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Featured Children's Book Review

Collard III, Sneed. Hopping Ahead of Climate Change: Snowshoe Hares, Science, and Survival. Missoula, MT: Bucking Horse Books, 2016. 64pp. $18.00. 2016003845. ISBN 9780984446087. Glossary; Index.


Rating: **

As a nature enthusiast and science teacher, I really enjoyed Hopping Ahead of Climate Change. The author combined beautiful pictures and captivating graphics with engaging writing to bring to life the story of how researchers are using the scientific method to help understand how climate change may impact snowshoe hares and the ecosystems that rely on them. Throughout the book, pages are devoted to topics including the genetics of coat changing, color changing species throughout the world, as well as other research being performed in the lab to understand the molting triggers for snowshoe hares.

As I read this book, I found myself talking endlessly to my students, colleagues, and wife about the facts and insights delivered throughout the book. Did you know that less than 1 out of 10 hares survive a year?

Beyond the engaging story, the book is a terrific example of how science, when done well, can help us understand impacts on animals as our environment changes. Students often struggle with designing experiments that collect data without bias. These researchers were savvy enough to find a way to measure whether a hare was mismatched to its environment and use that data to make predictions about future hare survival.

Readers will gain insight into how science works and also appreciate the challenges faced by animals as they attempt to adapt to a rapidly changing environment. I highly recommend this book for all readers though it is designed for older elementary and middle school students and well suited for all science classes.‑‑Scott Runkel, The Community School, Sun Valley, ID


Featured Young Adult Book Review


Stenn, Kurt. Hair: A Human History. New York, NY: Pegasus Books, LLC, 2016. 256pp. $26.95. 2016932443. ISBN 9780691165172. Glossary; Index; C.I.P.

YA, C, T, GA

Rating: **

This compelling narrative takes an honored place alongside such informative and fascinating historical essays as Henry Petroski’s The Pencil (1990) and The Toothpick (2007), Mark Kurlansky’s Salt: A World History (2002), and—most closely—Skin: A Natural History (2006) by Nina Jablonski. These seemingly mundane subjects are entertaining and informative works written for public audiences. Like these authors, Stenn is a well‑published expert on his subject with 30+ years of expertise studying hair as a Professor of Pathology and Dermatology at Yale University School of Medicine and Director of Skin Biology at Johnson & Johnson. Supposedly the idea for this book came to him while sitting in a barber’s chair. He clearly illustrates how hair has played a crucial role in fashion, the arts, sports, commerce, forensics, and industry. He divides his subject into three parts: defining hair and related materials such as fur and feathers (biology, physiology, and history, genetics, cell biology, and human evolution); hair as “the ultimate communicator” (head hair and beards, barbers and beauticians, styling, coloring, ethnic differences, wig‑making, and uses in art); and lastly focuses on “hair in human service” (beaver pelts, wool, spinning and weaving, and uses beyond clothing – such as rope and musical instruments, and DNA analysis). Although not comprehensive (American bison could be included in part three), there is a recurring theme that all hairs, from wherever they arise (human, sheep, beaver, platypus, or porcupine) are alike, though they vary in degree: long or short, stiff or soft, black or white, sticky or smooth.‑‑Charles C. Kolb, National Endowment for the Humanities, Washington, DC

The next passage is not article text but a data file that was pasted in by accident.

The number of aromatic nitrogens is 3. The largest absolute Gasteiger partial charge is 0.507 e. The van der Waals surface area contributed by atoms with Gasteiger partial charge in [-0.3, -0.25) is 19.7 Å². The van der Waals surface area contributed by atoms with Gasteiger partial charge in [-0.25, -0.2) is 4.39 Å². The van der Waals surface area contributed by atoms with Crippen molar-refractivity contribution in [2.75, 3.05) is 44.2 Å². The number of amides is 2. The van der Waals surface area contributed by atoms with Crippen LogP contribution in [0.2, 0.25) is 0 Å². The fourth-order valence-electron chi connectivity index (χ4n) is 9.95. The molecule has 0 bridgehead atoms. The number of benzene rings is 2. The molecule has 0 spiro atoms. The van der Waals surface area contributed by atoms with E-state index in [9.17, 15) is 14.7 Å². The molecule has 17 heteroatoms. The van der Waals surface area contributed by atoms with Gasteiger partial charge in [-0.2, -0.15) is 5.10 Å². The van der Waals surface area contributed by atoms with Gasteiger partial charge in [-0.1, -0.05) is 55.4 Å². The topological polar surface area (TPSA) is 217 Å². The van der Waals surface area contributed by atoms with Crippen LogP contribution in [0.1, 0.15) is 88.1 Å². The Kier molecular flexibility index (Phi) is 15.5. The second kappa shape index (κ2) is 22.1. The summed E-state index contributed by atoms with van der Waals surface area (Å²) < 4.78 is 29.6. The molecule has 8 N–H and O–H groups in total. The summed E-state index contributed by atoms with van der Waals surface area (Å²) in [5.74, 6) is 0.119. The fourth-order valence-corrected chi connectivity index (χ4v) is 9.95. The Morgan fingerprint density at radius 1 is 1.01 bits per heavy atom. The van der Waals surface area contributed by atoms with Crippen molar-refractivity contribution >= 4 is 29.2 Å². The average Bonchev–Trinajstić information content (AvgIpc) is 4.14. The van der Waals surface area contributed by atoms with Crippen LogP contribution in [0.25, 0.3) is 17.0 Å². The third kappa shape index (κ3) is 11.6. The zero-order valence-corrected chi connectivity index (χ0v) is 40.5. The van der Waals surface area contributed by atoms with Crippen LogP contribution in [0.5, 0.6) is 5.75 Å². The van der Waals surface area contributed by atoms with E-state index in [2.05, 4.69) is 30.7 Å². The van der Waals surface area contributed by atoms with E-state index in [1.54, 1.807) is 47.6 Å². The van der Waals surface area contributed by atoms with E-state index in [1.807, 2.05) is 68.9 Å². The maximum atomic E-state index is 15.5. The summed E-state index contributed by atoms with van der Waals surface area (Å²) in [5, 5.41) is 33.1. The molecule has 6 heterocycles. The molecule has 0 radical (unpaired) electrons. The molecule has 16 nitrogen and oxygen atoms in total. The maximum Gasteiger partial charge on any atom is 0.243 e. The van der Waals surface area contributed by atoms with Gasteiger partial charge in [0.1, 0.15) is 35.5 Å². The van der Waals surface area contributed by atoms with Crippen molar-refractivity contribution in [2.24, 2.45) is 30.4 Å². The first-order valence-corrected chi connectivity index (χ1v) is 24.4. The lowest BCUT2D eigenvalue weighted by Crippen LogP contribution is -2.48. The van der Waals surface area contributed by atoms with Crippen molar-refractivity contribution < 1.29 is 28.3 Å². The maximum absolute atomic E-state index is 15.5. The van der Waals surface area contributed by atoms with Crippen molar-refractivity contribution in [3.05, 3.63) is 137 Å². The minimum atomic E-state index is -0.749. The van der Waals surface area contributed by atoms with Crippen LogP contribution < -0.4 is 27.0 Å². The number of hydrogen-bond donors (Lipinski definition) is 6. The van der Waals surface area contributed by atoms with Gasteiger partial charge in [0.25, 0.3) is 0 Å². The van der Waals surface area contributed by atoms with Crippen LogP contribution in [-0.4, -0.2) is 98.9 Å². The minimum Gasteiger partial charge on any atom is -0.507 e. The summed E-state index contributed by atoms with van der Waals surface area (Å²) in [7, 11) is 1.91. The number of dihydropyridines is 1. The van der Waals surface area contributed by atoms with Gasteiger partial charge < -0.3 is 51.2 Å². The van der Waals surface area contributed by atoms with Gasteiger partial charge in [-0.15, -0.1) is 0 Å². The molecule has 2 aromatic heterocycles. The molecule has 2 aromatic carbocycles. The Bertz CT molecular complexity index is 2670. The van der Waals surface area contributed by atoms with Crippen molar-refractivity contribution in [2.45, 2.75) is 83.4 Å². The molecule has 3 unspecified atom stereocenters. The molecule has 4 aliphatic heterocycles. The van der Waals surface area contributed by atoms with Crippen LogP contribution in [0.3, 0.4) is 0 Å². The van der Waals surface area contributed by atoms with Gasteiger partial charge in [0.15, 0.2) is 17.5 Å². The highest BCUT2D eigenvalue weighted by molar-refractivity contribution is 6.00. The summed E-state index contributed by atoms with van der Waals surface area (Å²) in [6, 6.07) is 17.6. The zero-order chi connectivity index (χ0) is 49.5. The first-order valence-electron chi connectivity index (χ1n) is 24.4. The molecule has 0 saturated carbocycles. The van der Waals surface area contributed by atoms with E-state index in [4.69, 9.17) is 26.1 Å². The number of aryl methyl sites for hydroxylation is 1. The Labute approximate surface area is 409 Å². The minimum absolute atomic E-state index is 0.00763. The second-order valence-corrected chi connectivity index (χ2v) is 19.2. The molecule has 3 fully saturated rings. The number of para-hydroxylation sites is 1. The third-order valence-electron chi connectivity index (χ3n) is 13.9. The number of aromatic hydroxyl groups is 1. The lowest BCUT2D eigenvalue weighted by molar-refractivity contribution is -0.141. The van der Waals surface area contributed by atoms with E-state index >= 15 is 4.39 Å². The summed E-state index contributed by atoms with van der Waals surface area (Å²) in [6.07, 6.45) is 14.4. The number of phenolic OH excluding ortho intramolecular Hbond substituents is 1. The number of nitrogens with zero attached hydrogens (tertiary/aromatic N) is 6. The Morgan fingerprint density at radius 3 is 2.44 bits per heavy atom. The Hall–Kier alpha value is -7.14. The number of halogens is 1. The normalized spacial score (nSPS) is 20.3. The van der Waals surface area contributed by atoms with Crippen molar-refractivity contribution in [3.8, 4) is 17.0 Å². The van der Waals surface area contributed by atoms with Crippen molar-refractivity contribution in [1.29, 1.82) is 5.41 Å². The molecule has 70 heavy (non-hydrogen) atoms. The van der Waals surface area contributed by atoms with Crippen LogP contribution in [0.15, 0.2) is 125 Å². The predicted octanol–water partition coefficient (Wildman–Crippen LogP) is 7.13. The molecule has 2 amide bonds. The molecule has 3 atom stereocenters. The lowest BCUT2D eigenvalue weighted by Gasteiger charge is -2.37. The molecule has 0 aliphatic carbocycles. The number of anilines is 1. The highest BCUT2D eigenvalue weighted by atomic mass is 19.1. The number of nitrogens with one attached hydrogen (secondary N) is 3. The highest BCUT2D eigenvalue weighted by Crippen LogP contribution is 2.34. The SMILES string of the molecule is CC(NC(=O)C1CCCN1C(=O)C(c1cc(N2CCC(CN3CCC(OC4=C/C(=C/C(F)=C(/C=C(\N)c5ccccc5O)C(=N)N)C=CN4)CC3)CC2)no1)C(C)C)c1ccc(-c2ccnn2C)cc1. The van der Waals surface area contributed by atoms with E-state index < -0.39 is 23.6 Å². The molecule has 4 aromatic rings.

Featured Adult Book Review

Emery, Nathan, with a forward by Frans de Waal. Bird Brain: An Exploration of Avian Intelligence. Princeton, NJ: Princeton, 2016. 192pp. $29.95. 2015010155. ISBN 9780374298517. Index.


Rating: **

What do we mean by intelligence in birds? Do birds think in the same ways as our primate cousins, or is a bird brain really a stupid brain? Nathan Emery‘s noteworthy book explores the very core of what is meant by intelligence. If intelligence is related to the ability to flexibly solve novel problems, then are some birds, like the famous Grey parrot, Alex, or the talented tool‑using New Caledonian crows, truly intelligent? Emery provides a broad overview of the diversity of avian cognitive abilities, and he describes and illustrates cognitive experiments in a way that makes them readily comprehensible. We learn that pigeons have a remarkable gift for discriminating between different objects and that humming birds have enormous brains relative to their body size. The book, lavishly and artfully illustrated throughout, is organized as a series of short essays embedded in chapters with such entertaining titles as, From Birdbrain to Feathered Ape, Where Did I Hide that Worm? and The Right Tool for the Job. The book struggles in two nontrivial areas: There is an uneven balance of attractive design with readability, since pale grey fonts are used in the text. The text also vacillates between two distinct voices: one is entertaining but sometimes simplistic; the other is technical and assumes readers will be familiar with terms such as stem amniote. Although better integration of the voices would be helpful, this book still fills a meaningful niche as a beautiful example of science presented as art.‑‑Judy Diamond, University of Nebraska State Museum, Lincoln, NE